The Logbooks: Connecticut's Slave Ships and Human Memory

Mar 26, 2015

In The Logbooks:  Connecticut's Slave Ships and Human Memory, journalist Anne Farrow explores a part of U.S. history that she says we, as a nation, have collectively forgotten.  Farrow writes, it's the history of "a labor system that held millions in bondage."  At the same time, slavery was an economic machine that generated great wealth for some families and made Connecticut prosperous. 

The 18th century logbooks that Farrow researched document the voyages of three different slave ships.  Their pages illustrate a part of history we seem to have lost.  Farrow explores not only that history, but also why and how it was lost.  And, she weaves in a personal story about her mother and the nature of memory. 

INTERVIEW EXCERPTS

Was it difficult to create a human story from ships logbooks which are basically lists of data such as weather patterns, supplies, names and dates?

I think it wasn't, only because when I looked at these logbooks first, I knew I had everything to learn.  I needed to understand the mechanisms of ships going from New England to the west of Africa and what kinds of things they encountered. I needed to explore the slave trade in the part of upper West Africa where my mariners had gone. 

We have not taken into our narrative and our histories the immensity, the huge proportional importance of human bondage and its damage. - Anne Farrow

I needed to understand the function of how a logbook worked.  I needed to understand about their lives. As I began to connect the names in the logbooks to real men in local history I began to study about them.  So I thought I need to build an understory for the logbooks to explain to the reader why they matter. This is part of the rise of capitalism, and it's entirely based on human suffering. And I thought I need to make the trade itself, and its players and its history, crystal clear.

We don't often hear about the history of the Northeastern U.S. role in the slave trade.  Why is that?

That's the great question.  And the question that I will spend the rest of my writing life pursing. I believe that the story of enslavement is a story that fairly early on was recognized as painful. It didn't dovetail with the way that we wanted to think of ourselves. The great scholar David Blight at Yale says this is the piece of the American narrative that doesn't fit.  We have not taken into our narrative and our histories the immensity, the huge proportional importance of human bondage and its damage. And New England has its own very particular part of this story. Connecticut, in particular was a major provisioner of the English Caribbean islands where enslaved people from Africa and their descendants were growing sugar for the Western Hemisphere in an agricultural system that shortened their lives,  was every kind of misery. I knew about that when I saw the logbooks, but what I had not understood is that Connecticut men also were in Africa trading directly for human beings whom they then transported to the Caribbean, and some of whom they brought back to New England. So I began looking and finding that even though Connecticut did not have as great a role as Rhode Island in the slave trade, still we played our part.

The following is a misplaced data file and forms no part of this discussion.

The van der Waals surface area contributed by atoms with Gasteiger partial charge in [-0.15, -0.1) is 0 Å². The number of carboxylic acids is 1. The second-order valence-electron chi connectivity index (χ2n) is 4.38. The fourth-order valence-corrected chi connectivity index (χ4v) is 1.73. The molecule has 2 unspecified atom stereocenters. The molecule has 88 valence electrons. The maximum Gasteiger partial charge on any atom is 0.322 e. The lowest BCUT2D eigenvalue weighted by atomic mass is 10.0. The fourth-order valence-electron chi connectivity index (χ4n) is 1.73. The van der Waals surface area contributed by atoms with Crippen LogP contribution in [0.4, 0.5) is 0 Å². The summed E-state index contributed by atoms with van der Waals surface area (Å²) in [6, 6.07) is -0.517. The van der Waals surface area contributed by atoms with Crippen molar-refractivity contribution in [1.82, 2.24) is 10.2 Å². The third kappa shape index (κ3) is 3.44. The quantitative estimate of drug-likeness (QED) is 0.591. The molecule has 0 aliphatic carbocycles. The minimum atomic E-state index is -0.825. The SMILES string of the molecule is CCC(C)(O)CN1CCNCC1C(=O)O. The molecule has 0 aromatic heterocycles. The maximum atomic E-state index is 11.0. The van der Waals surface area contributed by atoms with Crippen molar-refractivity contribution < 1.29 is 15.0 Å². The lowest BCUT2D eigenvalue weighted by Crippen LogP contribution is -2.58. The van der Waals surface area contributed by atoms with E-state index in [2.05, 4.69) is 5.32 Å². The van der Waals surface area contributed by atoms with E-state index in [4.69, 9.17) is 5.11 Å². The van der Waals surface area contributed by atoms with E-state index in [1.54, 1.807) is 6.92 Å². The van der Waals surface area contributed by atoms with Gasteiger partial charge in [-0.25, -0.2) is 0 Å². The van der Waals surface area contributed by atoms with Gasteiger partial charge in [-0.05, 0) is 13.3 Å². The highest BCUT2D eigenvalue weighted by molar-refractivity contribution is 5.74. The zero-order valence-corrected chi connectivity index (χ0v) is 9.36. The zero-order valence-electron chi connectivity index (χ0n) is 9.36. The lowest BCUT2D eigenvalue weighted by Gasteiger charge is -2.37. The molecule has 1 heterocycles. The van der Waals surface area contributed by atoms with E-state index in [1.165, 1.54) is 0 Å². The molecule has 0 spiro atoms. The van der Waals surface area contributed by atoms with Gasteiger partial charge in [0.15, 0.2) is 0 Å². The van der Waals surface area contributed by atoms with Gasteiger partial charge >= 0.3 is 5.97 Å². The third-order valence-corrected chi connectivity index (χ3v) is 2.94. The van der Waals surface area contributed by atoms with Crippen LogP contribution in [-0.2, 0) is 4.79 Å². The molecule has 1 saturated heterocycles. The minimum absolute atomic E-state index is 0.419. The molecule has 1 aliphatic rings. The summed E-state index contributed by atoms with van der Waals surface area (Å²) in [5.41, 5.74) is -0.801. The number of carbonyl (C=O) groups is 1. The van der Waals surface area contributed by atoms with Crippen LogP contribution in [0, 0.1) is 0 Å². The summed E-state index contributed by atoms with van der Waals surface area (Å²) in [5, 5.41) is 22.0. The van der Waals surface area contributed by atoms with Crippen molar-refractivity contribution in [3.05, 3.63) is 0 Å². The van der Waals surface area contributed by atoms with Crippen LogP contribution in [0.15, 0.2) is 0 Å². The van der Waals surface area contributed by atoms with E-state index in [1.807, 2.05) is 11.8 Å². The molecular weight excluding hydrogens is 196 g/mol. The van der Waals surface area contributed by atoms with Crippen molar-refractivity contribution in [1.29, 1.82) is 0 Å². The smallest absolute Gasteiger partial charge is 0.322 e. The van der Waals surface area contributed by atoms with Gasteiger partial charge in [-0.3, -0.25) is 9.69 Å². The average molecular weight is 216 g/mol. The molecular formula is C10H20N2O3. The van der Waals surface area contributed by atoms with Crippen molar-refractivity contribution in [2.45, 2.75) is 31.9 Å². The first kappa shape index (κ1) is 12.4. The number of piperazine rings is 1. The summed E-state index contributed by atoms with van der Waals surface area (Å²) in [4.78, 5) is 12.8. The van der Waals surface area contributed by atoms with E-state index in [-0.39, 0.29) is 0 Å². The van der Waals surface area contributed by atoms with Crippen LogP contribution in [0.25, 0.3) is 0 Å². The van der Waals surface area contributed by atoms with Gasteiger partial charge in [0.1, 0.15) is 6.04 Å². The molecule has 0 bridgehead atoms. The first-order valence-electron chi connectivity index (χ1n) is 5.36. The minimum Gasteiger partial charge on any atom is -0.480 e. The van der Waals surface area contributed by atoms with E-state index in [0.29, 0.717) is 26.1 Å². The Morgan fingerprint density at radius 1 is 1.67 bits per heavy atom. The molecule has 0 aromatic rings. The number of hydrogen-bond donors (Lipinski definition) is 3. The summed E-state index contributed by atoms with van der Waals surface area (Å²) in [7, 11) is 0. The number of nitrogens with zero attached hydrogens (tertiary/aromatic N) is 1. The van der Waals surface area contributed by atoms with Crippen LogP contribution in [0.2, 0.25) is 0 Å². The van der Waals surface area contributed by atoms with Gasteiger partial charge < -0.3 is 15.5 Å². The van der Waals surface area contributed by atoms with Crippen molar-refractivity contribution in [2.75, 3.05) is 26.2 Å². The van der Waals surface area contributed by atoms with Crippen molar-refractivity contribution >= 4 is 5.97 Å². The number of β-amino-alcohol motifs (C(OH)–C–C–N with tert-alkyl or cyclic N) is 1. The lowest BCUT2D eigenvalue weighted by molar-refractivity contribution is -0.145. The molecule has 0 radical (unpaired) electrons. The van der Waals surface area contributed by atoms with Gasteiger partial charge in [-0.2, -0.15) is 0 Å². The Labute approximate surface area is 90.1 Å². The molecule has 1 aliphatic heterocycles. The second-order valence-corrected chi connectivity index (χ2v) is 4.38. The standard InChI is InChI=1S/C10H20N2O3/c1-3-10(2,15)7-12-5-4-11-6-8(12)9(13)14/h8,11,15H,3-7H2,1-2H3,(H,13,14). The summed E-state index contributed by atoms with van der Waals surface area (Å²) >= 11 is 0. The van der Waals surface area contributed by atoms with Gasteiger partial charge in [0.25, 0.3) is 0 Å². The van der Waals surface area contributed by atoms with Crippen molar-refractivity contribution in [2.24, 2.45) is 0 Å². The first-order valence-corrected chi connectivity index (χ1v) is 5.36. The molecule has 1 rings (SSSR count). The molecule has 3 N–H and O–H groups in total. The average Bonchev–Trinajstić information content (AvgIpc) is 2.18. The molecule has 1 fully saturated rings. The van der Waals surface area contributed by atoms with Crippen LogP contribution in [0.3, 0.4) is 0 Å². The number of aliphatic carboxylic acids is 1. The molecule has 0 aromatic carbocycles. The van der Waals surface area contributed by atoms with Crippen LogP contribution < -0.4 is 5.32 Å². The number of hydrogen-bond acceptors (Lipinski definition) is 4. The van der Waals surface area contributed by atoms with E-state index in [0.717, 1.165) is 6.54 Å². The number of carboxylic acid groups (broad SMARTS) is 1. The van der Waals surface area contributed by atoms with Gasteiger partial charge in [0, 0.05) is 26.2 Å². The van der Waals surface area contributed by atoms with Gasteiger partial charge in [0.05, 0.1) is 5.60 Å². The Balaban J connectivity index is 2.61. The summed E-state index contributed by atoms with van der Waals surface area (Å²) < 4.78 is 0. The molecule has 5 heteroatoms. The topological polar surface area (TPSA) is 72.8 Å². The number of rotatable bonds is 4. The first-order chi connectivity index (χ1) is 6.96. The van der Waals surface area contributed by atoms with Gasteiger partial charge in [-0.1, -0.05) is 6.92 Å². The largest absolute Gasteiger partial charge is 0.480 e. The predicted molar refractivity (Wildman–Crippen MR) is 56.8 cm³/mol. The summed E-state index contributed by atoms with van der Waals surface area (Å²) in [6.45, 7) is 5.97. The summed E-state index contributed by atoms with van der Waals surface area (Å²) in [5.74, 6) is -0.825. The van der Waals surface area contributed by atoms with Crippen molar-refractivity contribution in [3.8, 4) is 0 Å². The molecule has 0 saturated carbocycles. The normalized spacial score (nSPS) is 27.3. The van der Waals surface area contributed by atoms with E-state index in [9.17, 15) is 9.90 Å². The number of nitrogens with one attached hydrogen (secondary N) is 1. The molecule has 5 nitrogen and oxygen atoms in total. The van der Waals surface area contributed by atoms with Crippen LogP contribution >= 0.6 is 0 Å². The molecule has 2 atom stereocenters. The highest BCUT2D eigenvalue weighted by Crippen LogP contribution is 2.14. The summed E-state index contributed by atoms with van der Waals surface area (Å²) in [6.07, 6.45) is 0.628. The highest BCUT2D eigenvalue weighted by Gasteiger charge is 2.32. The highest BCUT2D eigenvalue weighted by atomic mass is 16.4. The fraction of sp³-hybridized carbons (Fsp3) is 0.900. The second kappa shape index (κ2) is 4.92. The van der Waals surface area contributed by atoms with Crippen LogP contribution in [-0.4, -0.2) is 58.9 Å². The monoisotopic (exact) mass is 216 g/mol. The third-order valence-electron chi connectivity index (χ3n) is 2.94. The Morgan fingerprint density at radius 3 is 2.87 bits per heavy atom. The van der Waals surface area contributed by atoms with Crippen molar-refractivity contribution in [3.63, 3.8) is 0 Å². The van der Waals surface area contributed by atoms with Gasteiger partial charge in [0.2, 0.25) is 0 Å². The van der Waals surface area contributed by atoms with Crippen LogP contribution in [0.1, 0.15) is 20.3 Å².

You were asked at one point, "What gives you the right to walk into our history?"  Was that question hard to answer?

Yes.  And yet, from the first moment that I saw these logbooks in May of 2004, I felt an imperative to study them and bring their stories forward.  Of the people who were transported upon these ships, I felt so deeply that their lives were taken from them to profit us in New England, and yet their names, I don't know where they would exist if at all. And I felt called to bring their story forward and try to explore it as much and as deeply as I could.